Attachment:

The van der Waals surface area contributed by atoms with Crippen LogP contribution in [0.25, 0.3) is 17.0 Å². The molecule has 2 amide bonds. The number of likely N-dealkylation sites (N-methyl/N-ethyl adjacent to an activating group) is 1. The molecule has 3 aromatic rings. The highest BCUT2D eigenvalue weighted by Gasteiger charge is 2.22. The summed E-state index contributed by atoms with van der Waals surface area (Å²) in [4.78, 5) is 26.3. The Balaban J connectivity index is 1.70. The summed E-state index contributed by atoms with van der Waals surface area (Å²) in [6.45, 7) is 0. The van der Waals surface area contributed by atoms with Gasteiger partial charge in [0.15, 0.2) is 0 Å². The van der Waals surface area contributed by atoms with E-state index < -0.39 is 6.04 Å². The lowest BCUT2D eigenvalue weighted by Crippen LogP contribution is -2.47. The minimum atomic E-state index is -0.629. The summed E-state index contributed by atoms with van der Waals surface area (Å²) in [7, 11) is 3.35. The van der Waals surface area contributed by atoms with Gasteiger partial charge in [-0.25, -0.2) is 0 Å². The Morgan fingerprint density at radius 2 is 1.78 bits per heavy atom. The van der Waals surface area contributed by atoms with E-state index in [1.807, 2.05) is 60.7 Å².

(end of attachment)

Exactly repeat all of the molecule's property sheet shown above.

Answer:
The van der Waals surface area contributed by atoms with Crippen LogP contribution in [0.25, 0.3) is 17.0 Å². The molecule has 2 amide bonds. The number of likely N-dealkylation sites (N-methyl/N-ethyl adjacent to an activating group) is 1. The molecule has 3 aromatic rings. The highest BCUT2D eigenvalue weighted by Gasteiger charge is 2.22. The summed E-state index contributed by atoms with van der Waals surface area (Å²) in [4.78, 5) is 26.3. The Balaban J connectivity index is 1.70. The summed E-state index contributed by atoms with van der Waals surface area (Å²) in [6.45, 7) is 0. The van der Waals surface area contributed by atoms with Gasteiger partial charge in [0.15, 0.2) is 0 Å². The van der Waals surface area contributed by atoms with E-state index < -0.39 is 6.04 Å². The lowest BCUT2D eigenvalue weighted by Crippen LogP contribution is -2.47. The minimum atomic E-state index is -0.629. The summed E-state index contributed by atoms with van der Waals surface area (Å²) in [7, 11) is 3.35. The van der Waals surface area contributed by atoms with Gasteiger partial charge in [-0.25, -0.2) is 0 Å². The Morgan fingerprint density at radius 2 is 1.78 bits per heavy atom. The van der Waals surface area contributed by atoms with E-state index in [1.807, 2.05) is 60.7 Å².